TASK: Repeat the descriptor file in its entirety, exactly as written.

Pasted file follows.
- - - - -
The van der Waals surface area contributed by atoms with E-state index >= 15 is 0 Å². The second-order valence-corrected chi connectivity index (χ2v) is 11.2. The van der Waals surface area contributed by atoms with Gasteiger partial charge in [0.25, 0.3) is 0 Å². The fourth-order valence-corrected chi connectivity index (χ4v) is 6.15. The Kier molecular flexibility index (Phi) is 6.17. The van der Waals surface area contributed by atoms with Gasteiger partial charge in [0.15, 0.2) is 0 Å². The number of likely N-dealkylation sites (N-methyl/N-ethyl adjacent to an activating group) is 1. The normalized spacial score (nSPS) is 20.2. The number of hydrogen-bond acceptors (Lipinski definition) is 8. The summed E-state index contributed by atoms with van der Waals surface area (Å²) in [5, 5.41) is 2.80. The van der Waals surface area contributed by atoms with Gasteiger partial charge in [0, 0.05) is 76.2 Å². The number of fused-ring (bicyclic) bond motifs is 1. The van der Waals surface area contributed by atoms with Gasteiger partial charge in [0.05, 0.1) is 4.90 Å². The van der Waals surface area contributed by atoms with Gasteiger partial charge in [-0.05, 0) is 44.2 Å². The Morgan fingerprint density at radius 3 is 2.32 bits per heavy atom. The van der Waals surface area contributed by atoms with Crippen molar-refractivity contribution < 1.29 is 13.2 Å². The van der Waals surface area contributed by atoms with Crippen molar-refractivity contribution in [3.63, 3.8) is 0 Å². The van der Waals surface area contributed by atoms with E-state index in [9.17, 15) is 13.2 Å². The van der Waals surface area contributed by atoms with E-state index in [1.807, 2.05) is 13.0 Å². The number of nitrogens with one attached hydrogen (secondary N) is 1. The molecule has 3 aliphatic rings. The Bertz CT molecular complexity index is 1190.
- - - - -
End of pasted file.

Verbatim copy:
The van der Waals surface area contributed by atoms with E-state index >= 15 is 0 Å². The second-order valence-corrected chi connectivity index (χ2v) is 11.2. The van der Waals surface area contributed by atoms with Gasteiger partial charge in [0.25, 0.3) is 0 Å². The fourth-order valence-corrected chi connectivity index (χ4v) is 6.15. The Kier molecular flexibility index (Phi) is 6.17. The van der Waals surface area contributed by atoms with Gasteiger partial charge in [0.15, 0.2) is 0 Å². The number of likely N-dealkylation sites (N-methyl/N-ethyl adjacent to an activating group) is 1. The normalized spacial score (nSPS) is 20.2. The number of hydrogen-bond acceptors (Lipinski definition) is 8. The summed E-state index contributed by atoms with van der Waals surface area (Å²) in [5, 5.41) is 2.80. The van der Waals surface area contributed by atoms with Gasteiger partial charge in [0, 0.05) is 76.2 Å². The number of fused-ring (bicyclic) bond motifs is 1. The van der Waals surface area contributed by atoms with Gasteiger partial charge in [0.05, 0.1) is 4.90 Å². The van der Waals surface area contributed by atoms with Gasteiger partial charge in [-0.05, 0) is 44.2 Å². The Morgan fingerprint density at radius 3 is 2.32 bits per heavy atom. The van der Waals surface area contributed by atoms with Crippen molar-refractivity contribution < 1.29 is 13.2 Å². The van der Waals surface area contributed by atoms with Crippen molar-refractivity contribution in [3.63, 3.8) is 0 Å². The van der Waals surface area contributed by atoms with E-state index in [9.17, 15) is 13.2 Å². The van der Waals surface area contributed by atoms with E-state index in [1.807, 2.05) is 13.0 Å². The number of nitrogens with one attached hydrogen (secondary N) is 1. The molecule has 3 aliphatic rings. The Bertz CT molecular complexity index is 1190.